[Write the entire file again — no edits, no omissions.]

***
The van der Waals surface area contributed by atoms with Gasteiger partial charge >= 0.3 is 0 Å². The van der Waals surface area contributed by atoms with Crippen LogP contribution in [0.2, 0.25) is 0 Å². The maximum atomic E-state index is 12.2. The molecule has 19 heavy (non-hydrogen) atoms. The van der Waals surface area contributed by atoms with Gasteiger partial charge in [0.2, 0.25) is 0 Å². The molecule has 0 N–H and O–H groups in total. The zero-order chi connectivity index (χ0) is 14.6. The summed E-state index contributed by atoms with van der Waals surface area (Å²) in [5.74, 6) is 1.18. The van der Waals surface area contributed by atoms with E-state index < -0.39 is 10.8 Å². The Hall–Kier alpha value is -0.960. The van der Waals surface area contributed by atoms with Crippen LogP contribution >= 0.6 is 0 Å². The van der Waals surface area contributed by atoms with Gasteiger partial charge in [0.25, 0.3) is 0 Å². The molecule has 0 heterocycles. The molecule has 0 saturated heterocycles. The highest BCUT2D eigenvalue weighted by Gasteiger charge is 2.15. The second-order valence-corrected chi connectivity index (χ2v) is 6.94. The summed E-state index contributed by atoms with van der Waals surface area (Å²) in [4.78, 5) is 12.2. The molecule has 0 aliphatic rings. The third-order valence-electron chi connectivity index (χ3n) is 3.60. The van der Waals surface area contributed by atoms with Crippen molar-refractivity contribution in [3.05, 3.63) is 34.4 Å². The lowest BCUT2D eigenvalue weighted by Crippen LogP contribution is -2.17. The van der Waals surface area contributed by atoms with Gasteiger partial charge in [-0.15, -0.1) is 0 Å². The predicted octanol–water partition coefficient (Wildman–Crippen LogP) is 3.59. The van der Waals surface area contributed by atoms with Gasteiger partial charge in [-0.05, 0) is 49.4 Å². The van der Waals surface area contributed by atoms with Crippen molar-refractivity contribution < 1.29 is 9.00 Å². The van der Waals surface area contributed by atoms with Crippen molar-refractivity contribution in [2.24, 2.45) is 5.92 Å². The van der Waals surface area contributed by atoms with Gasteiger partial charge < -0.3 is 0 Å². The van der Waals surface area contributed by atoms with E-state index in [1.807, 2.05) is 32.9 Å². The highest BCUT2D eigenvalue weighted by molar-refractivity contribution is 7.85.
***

The van der Waals surface area contributed by atoms with Gasteiger partial charge >= 0.3 is 0 Å². The van der Waals surface area contributed by atoms with Crippen LogP contribution in [0.2, 0.25) is 0 Å². The maximum atomic E-state index is 12.2. The molecule has 19 heavy (non-hydrogen) atoms. The van der Waals surface area contributed by atoms with Gasteiger partial charge in [0.2, 0.25) is 0 Å². The molecule has 0 N–H and O–H groups in total. The zero-order chi connectivity index (χ0) is 14.6. The summed E-state index contributed by atoms with van der Waals surface area (Å²) in [5.74, 6) is 1.18. The van der Waals surface area contributed by atoms with E-state index < -0.39 is 10.8 Å². The Hall–Kier alpha value is -0.960. The van der Waals surface area contributed by atoms with Crippen LogP contribution >= 0.6 is 0 Å². The van der Waals surface area contributed by atoms with Gasteiger partial charge in [0.25, 0.3) is 0 Å². The molecule has 0 heterocycles. The molecule has 0 saturated heterocycles. The highest BCUT2D eigenvalue weighted by Gasteiger charge is 2.15. The second-order valence-corrected chi connectivity index (χ2v) is 6.94. The summed E-state index contributed by atoms with van der Waals surface area (Å²) in [4.78, 5) is 12.2. The molecule has 0 aliphatic rings. The third-order valence-electron chi connectivity index (χ3n) is 3.60. The van der Waals surface area contributed by atoms with Crippen molar-refractivity contribution in [3.05, 3.63) is 34.4 Å². The lowest BCUT2D eigenvalue weighted by Crippen LogP contribution is -2.17. The van der Waals surface area contributed by atoms with Gasteiger partial charge in [-0.15, -0.1) is 0 Å². The predicted octanol–water partition coefficient (Wildman–Crippen LogP) is 3.59. The van der Waals surface area contributed by atoms with Gasteiger partial charge in [-0.05, 0) is 49.4 Å². The van der Waals surface area contributed by atoms with Crippen molar-refractivity contribution < 1.29 is 9.00 Å². The van der Waals surface area contributed by atoms with Crippen molar-refractivity contribution in [2.24, 2.45) is 5.92 Å². The van der Waals surface area contributed by atoms with Gasteiger partial charge < -0.3 is 0 Å². The van der Waals surface area contributed by atoms with E-state index in [1.807, 2.05) is 32.9 Å². The highest BCUT2D eigenvalue weighted by molar-refractivity contribution is 7.85.